With at least two Covid-19 vaccines closer to regulatory approvals and a couple of international candidates set to be manufactured in the country, makers of medical devices are ramping up capacity in anticipation of a potential surge in demand for vials and syringes.
Indo-German pharma packaging joint venture Schott Kaisha recently invested some Rs 122 crore to expand its vial capacity by 300 million pieces over the next year to prepare for increased demand, and not just in India.
Laboratory glassware maker Borosil Ltd has received a purchase order for an undisclosed quantity of vials from an Indian company that is currently testing its vaccine candidate, and is in discussions to supply vials to a few companies, including firms based outside the country.
The Indian arm of the German pharma packaging giant Gerresheimer has blocked an undisclosed portion of its capacity to cater to an order from a vaccine maker in another country.
Hindustan Syringes and Medical Devices (HMD), which owns the DispoVan and Kojak brands, recently received an order from the Health Ministry to supply over 177 million 0.5 mL Kojak auto-disabled syringes for the country’s Covid-19 mass vaccination programme. Sixty million of these syringes are already available. HMD managing director Rajiv Nath said he expects another tender to be released this month for an additional quantity of syringes.
Schott Kaisha director Rishad Dadachanji said: “We have expanded (our) capacity proactively because it can be any day now that emergency use will be granted in some country and it will need a flock of vials immediately … we have to be ready now also for this.”
The company, which supplies around 5-6 million vials every month to Serum Institute of India (SII) for Covishield, the Indian variant of Oxford-AstraZeneca’s AZD1222 candidate, is also in talks with an undisclosed number of other companies in India, and is catering to players in other countries as well. The company said it is supplying to 10 vaccine candidates currently, including both Indian and international players, without disclosing specifics.
“The sense is that vaccine makers are starting to ramp up production now and are placing trial orders to judge the ability and speed of vial manufacturers to supply. Clinical trials are also expected to get over in the next few weeks, following which utilisation of capacities will certainly go up, keeping in mind that the country is planning to vaccinate 250-odd million people by July,” Shreevar Kheruka, MD of Borosil, said.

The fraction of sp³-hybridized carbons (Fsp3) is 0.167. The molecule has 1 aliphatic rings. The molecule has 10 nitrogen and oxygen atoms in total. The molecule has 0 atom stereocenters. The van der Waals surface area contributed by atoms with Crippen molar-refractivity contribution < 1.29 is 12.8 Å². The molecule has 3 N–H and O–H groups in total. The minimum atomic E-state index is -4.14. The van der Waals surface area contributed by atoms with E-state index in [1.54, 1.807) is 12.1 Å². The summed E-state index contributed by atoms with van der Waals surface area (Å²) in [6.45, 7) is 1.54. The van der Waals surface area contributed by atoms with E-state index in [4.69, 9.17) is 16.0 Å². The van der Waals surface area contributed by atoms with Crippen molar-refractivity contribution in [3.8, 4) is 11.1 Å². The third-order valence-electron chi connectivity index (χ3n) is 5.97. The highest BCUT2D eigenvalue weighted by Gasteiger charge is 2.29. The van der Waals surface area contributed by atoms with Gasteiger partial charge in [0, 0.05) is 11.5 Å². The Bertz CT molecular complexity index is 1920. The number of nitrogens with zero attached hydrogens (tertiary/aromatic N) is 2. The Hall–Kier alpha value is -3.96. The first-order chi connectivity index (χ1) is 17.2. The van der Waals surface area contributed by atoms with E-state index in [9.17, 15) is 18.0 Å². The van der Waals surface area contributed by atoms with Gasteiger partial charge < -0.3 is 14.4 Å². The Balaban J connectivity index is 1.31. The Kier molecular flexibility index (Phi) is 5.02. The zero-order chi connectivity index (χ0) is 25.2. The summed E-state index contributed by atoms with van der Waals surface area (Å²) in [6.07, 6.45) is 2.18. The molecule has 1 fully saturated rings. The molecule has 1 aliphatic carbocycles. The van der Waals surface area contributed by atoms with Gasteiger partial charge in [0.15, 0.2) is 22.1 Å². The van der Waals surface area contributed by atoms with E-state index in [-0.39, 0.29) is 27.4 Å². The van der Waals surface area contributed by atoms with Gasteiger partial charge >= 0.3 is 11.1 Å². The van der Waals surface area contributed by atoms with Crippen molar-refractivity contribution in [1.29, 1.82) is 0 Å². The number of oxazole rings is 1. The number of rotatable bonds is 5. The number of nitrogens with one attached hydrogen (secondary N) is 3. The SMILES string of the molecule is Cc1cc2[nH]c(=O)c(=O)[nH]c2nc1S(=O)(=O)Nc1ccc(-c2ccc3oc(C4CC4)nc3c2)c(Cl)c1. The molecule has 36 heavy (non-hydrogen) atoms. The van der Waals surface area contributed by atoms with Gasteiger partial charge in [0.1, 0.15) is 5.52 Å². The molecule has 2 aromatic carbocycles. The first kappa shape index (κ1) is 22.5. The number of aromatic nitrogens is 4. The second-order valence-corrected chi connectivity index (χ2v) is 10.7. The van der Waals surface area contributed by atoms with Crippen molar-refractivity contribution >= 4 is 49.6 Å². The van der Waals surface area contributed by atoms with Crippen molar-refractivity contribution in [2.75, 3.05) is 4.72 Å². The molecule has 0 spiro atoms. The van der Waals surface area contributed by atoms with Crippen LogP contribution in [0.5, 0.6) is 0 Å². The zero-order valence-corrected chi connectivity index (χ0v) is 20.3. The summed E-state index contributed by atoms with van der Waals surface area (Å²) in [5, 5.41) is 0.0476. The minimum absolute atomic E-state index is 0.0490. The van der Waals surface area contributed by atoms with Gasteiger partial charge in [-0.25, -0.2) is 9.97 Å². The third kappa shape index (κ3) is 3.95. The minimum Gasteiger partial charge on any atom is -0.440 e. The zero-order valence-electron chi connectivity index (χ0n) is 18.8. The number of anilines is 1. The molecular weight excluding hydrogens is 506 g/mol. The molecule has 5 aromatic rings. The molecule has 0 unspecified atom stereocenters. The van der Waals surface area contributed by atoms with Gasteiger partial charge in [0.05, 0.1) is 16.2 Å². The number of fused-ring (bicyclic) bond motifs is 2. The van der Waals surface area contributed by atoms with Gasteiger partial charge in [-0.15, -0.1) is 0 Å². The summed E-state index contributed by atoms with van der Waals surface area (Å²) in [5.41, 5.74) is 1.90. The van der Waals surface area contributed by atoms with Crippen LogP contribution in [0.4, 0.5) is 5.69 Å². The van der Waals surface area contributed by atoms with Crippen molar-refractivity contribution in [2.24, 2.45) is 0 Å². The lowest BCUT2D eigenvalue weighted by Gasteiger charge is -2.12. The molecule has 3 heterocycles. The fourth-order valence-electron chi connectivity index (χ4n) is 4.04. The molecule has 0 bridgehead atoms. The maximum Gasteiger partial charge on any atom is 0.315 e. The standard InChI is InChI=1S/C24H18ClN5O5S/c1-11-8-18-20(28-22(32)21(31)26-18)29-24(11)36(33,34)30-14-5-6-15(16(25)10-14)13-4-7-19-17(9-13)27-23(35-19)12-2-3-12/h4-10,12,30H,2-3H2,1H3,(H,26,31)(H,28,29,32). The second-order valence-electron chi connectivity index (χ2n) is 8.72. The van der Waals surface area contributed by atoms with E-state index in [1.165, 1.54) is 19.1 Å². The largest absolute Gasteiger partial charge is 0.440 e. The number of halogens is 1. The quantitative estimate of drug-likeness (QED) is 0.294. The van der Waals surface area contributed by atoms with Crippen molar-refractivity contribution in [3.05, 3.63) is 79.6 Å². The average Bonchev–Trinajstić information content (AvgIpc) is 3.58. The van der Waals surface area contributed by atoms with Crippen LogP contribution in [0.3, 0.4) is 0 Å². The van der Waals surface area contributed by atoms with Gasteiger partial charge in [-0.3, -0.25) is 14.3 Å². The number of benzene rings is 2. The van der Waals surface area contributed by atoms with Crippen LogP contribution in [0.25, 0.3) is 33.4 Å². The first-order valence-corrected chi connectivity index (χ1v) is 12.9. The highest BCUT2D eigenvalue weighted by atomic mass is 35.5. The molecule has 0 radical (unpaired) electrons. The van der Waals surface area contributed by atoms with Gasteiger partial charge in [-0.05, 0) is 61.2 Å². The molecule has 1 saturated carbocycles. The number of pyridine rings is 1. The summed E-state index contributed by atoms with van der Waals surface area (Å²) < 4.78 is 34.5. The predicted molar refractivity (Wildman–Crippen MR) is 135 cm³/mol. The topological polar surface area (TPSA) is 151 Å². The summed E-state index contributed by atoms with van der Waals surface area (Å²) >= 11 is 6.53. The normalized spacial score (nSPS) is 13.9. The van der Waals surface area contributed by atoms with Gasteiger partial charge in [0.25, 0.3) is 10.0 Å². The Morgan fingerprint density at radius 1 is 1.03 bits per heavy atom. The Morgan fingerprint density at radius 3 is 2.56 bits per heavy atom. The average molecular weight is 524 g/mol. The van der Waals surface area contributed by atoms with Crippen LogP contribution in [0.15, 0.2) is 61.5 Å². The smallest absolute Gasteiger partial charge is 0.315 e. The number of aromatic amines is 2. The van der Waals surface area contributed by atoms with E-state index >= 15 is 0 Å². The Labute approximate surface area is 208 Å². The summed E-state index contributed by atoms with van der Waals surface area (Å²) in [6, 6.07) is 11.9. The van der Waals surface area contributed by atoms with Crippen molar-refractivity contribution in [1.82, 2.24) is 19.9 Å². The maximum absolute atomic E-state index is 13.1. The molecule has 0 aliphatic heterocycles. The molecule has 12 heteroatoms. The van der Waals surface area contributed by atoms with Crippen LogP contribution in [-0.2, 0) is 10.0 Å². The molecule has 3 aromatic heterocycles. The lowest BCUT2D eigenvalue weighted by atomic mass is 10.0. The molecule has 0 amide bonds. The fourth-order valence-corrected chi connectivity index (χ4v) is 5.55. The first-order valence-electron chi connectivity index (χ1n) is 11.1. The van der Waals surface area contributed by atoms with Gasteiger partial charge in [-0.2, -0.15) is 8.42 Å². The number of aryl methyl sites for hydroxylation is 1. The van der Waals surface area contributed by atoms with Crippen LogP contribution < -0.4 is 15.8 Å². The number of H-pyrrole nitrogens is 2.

The manufacturers of these products, which are key to packaging and delivering doses of the vaccine, are however, still in the dark about whether and how much to earmark.
HMD’s Nath said the company was unclear how much the government already has in its inventory, and how much more it needs to procure. And with the inoculation drive imminent, BD India, the Indian arm of the New Jersey-based medical equipment major, is still waiting purchase orders from the government.
“The Indian government has approached us, but there is no confirmation on orders yet,” a spokesperson for BD India said, adding, “As on date we have some spare capacities available in our India facility and we would request (the government) to issue confirmed orders or (a) letter of intent, so that capacities can be blocked accordingly for India.
Khasim Saheb, MD, Primary Packaging Glass-India, Gerresheimer, said: “We are still in discussions with some major players dealing in India, but we haven’t received any orders for the potential quantities (of vials) that would be required by them. However, we have commitments from a global player for the 2021-22 period.”
According to Saheb, “Companies should ideally be clear about their requirements of vials at least six months before they will need them. If vial manufacturers have already occupied existing capacities for other existing customers, they will have to spare that capacity for vaccinations or invest in building more capacity.
“Otherwise, there may be a situation where there will be a scarcity because of the timelines.”
He said capacities for both vaccines and syringes are available currently. “But when more supplies will be available from other companies (testing their vaccines in India), there may come a point in August or September (2021), where we’ll essentially fall short of auto-disabled syringes. If it comes to that, the fall-back option is disposable syringes.” His company, Saheb said, was in the process of increasing capacity.
The government has an early-phase vaccination target of up to 250 million people on priority by July 2021. This would mean at least 500 million doses will be required, given that frontrunners SII and Bharat Biotech are both testing vaccines that have to be administered in two doses.
Given that the vaccines will likely be filled in multidose vials, industry executives feel this demand will easily be met. However, the supply targets for Indian vaccine makers stretch beyond this figure, and it is unclear at this stage how much can be catered to over the course of the coming year.
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